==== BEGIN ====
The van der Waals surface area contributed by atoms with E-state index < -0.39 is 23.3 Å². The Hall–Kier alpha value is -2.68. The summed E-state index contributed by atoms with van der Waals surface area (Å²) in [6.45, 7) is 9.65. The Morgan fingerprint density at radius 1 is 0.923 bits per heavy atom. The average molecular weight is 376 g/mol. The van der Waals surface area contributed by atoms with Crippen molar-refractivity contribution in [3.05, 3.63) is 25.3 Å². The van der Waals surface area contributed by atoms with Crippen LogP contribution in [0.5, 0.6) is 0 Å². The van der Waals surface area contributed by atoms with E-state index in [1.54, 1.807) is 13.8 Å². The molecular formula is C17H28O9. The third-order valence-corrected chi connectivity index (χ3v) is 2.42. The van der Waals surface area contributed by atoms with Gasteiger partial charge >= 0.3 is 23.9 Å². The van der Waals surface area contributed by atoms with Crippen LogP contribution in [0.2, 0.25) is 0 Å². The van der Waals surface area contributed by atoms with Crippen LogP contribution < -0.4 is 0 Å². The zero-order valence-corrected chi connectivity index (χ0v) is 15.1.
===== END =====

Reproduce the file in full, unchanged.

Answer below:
The van der Waals surface area contributed by atoms with E-state index < -0.39 is 23.3 Å². The Hall–Kier alpha value is -2.68. The summed E-state index contributed by atoms with van der Waals surface area (Å²) in [6.45, 7) is 9.65. The Morgan fingerprint density at radius 1 is 0.923 bits per heavy atom. The average molecular weight is 376 g/mol. The van der Waals surface area contributed by atoms with Crippen molar-refractivity contribution in [3.05, 3.63) is 25.3 Å². The van der Waals surface area contributed by atoms with Crippen LogP contribution in [0.5, 0.6) is 0 Å². The van der Waals surface area contributed by atoms with E-state index in [1.54, 1.807) is 13.8 Å². The molecular formula is C17H28O9. The third-order valence-corrected chi connectivity index (χ3v) is 2.42. The van der Waals surface area contributed by atoms with Gasteiger partial charge >= 0.3 is 23.9 Å². The van der Waals surface area contributed by atoms with Crippen LogP contribution in [0.2, 0.25) is 0 Å². The van der Waals surface area contributed by atoms with Crippen LogP contribution < -0.4 is 0 Å². The zero-order valence-corrected chi connectivity index (χ0v) is 15.1.